Combining D3 and Ember to Build Interactive Maps
An outline map of the States in the USA
We’ll get stated building an Ember app to draw a map of the USA with each state outlined.
First, we’ll need to know what each State looks like. This information is available to download from http://data.jquerygeo.com/usastates.json.
This is a GeoJSON format which Thomas Newton points out in his post Positioning and Scaling maps in D3 is a format that works really well with D3 since it is data that can be rendered into SVG by our code. Each State’s boundaries are defined in complete detail with polygons that a cartographer has drawn out for us. This works for rectangular States like Colorodo or Wyoming and amazingly also works for those with lots of coastline like Louisiana or Alaska (although the polygons are much more complicated).
Now, to create an Ember app we need to create our application and we’ll assign the GeoJSON data into a bindable property.
Next we’ll add some handlebars expressions to our html page telling it to display the map as an Ember View (we’ll create that in a minute).
Finally we write the view
Whew that is a bit of code so let’s dig in. This is where we use
d3 to create the svg that looks like a map of the USA.
d3 (Data-Driven Documents) works by binding data to your DOM then applying tranformations to that data.
In this case our data is the GeoJSON file and our tranformations turn it into an SVG map.
didInsertElement is called by Ember when the view is inserted into the page’s DOM.
- The first two lines use
d3.selectto add the
<svg><g id="regions">elements to the page on this view’s portion of the page.
- The remaining use
d3.selectAll.data.enterto loop through the features (each State) and add a
- Looping through each feature (ie. State), we make use of the rest of the code and set the
dattribute to the value of the
pathlogic scales the map and uses the
albersUsaprojection which moves Alaska and Hawaii to the bottom left where we usually see them on maps.
Looking at code is fun but what does it look like? Below is the page we just built and the you can see that it does, in fact, look like a map of the USA with each State outlined.
Coloring the States red or blue
A red/blue map isn’t much use when all the States are white so let’s color them in.
First we’ll need some data with the election results so we know what color each State should be. There’s a source from Google at http://code.google.com/p/general-election-2008-data/source/browse/trunk/json/votes/2008. I found the format to be a little hard to work with so I processed it into a simpler json file with just the information we’ll need. It looks like:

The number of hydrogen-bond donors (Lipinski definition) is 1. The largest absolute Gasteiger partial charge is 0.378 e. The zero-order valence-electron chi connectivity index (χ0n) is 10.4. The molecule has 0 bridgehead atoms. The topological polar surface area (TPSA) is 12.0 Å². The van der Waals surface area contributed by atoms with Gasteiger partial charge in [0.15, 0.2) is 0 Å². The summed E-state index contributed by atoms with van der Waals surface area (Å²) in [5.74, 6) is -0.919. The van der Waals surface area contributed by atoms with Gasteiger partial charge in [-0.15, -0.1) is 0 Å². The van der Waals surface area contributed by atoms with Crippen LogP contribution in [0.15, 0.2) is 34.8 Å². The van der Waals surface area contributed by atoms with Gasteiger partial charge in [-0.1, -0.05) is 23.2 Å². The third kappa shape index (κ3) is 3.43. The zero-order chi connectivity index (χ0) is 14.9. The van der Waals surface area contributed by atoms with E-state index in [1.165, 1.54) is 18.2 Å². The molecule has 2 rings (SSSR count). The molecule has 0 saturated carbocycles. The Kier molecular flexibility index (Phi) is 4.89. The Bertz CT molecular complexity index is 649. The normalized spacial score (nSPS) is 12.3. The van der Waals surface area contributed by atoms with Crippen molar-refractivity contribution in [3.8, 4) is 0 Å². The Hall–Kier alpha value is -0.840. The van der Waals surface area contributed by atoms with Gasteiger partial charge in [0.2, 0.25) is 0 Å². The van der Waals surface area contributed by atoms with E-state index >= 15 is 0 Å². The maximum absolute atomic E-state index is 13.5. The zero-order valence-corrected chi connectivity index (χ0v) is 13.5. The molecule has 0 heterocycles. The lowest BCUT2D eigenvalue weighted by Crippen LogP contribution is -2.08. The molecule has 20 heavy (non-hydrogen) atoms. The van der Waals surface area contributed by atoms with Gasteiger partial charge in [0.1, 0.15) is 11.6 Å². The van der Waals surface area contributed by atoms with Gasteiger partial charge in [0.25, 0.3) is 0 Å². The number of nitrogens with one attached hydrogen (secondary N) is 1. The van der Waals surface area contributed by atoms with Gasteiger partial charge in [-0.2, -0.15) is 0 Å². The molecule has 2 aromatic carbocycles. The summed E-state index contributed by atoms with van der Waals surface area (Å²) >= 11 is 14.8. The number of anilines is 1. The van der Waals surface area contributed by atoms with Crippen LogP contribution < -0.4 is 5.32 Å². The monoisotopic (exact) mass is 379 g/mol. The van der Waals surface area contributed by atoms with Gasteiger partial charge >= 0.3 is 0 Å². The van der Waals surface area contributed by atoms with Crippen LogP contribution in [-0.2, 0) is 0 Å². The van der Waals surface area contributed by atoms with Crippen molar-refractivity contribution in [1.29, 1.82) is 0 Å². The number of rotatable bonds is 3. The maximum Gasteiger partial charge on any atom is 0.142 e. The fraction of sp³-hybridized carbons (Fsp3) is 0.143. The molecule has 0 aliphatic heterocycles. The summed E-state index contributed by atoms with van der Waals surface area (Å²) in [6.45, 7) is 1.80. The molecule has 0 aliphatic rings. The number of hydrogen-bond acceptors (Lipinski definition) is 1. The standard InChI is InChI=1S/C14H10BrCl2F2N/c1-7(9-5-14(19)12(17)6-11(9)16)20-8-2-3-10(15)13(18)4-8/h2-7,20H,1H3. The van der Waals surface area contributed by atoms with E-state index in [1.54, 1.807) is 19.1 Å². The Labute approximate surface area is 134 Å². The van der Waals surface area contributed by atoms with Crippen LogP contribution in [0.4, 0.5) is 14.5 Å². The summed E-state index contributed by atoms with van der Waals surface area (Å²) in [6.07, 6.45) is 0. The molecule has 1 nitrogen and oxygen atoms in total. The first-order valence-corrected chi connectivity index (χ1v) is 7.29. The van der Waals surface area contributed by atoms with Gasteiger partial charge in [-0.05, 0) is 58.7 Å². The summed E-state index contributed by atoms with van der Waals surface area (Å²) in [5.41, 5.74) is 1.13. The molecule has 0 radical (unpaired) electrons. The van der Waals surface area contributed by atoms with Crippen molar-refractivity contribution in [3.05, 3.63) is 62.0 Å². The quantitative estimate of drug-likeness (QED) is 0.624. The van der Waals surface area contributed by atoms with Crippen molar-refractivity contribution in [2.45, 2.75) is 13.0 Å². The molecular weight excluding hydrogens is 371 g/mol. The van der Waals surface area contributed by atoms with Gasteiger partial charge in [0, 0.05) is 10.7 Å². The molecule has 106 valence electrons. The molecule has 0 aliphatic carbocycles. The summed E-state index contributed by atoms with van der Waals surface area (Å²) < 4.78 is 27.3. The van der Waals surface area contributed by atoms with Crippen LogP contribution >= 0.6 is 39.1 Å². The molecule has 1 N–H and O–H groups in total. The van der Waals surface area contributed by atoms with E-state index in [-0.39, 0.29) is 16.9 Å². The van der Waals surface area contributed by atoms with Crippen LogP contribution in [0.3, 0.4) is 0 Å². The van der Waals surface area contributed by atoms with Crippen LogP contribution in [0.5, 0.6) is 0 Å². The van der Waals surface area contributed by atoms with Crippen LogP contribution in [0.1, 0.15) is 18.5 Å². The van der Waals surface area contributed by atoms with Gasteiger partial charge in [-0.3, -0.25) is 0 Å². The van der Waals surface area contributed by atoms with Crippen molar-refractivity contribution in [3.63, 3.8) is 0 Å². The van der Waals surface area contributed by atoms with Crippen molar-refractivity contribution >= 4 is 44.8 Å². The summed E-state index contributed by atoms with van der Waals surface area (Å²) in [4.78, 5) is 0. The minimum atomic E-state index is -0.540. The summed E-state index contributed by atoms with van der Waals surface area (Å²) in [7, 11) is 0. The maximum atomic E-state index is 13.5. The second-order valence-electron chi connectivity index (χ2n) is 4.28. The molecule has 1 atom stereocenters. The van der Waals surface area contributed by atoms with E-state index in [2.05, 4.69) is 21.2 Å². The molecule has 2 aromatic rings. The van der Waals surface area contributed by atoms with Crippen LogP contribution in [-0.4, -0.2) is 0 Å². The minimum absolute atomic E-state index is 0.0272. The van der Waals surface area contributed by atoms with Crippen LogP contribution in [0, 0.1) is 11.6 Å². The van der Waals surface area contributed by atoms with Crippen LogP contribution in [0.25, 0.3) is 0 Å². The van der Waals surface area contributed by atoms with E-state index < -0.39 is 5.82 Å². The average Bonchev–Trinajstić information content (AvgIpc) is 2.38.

To use it we’ll save it in our Ember Application.
map function to turn our json data into ember objects that we can put into an Ember
For this example we don’t really need these ember objects but in a real application we’d probably get some requirements that would make them useful.
For instance if we wanted the colors to update on election night as new results come in.
Since we are using the
StateResults objects, we need to define them next.
Both objects are pretty simple. In fact they would both be empty except for the
findByName accessor we define on
We’ll see the need for that in a minute when we look at how the view decides whether to color a State red or blue.
This takes us to the view which enhances what we had before:
Most of the view is the same, all that’s different is the way we set the fill on each State (“feature” in d3 terms).
.attr('fill', this.updateFillFor);- Instead of setting the “fill” attribute to ‘white’ for all States we now provide a function to make the decision differently for each State. D3 will call the function with the current State as an argument (it actually passes the D3 “datum” object).
updateFillFor- This function uses the
findByNamefunction we defined in
StateResultsto match the “geographical” State with the “election result” State. They are separate because each came from a different external json source. Once we have the stateResult object we look at the winner and know to return either “red” or “blue”.
We can see it all working together right here and yes it does look like all the other red/blue election maps you’ve seen.
This is just the beginning of what you can do by combining D3.js with Ember.js. Next I plan to write about how you could add behavior like clicking to select a State and let Ember show details about that State.